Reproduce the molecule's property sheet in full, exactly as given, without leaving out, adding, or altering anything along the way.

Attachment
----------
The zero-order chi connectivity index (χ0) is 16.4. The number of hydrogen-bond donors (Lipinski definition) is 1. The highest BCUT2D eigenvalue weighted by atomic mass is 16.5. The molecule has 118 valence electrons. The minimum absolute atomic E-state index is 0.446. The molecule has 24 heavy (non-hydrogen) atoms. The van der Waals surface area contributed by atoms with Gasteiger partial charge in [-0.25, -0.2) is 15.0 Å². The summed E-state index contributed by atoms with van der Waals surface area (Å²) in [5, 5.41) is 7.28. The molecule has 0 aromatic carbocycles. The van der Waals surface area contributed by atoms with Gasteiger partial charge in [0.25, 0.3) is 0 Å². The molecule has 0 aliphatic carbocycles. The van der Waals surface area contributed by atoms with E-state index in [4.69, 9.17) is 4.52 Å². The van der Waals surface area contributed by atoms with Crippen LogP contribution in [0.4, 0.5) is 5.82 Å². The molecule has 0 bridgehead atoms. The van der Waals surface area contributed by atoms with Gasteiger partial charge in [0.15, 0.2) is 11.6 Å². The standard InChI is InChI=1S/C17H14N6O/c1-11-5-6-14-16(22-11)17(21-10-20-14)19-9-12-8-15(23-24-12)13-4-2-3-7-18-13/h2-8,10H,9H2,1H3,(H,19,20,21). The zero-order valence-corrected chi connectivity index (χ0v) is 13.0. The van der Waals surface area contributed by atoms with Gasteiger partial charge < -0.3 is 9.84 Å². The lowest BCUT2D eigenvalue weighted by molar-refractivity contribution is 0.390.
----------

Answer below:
The zero-order chi connectivity index (χ0) is 16.4. The number of hydrogen-bond donors (Lipinski definition) is 1. The highest BCUT2D eigenvalue weighted by atomic mass is 16.5. The molecule has 118 valence electrons. The minimum absolute atomic E-state index is 0.446. The molecule has 24 heavy (non-hydrogen) atoms. The van der Waals surface area contributed by atoms with Gasteiger partial charge in [-0.25, -0.2) is 15.0 Å². The summed E-state index contributed by atoms with van der Waals surface area (Å²) in [5, 5.41) is 7.28. The molecule has 0 aromatic carbocycles. The van der Waals surface area contributed by atoms with Gasteiger partial charge in [0.25, 0.3) is 0 Å². The molecule has 0 aliphatic carbocycles. The van der Waals surface area contributed by atoms with E-state index in [4.69, 9.17) is 4.52 Å². The van der Waals surface area contributed by atoms with Crippen LogP contribution in [0.4, 0.5) is 5.82 Å². The molecule has 0 bridgehead atoms. The van der Waals surface area contributed by atoms with Gasteiger partial charge in [0.15, 0.2) is 11.6 Å². The standard InChI is InChI=1S/C17H14N6O/c1-11-5-6-14-16(22-11)17(21-10-20-14)19-9-12-8-15(23-24-12)13-4-2-3-7-18-13/h2-8,10H,9H2,1H3,(H,19,20,21). The zero-order valence-corrected chi connectivity index (χ0v) is 13.0. The van der Waals surface area contributed by atoms with Gasteiger partial charge < -0.3 is 9.84 Å². The lowest BCUT2D eigenvalue weighted by molar-refractivity contribution is 0.390.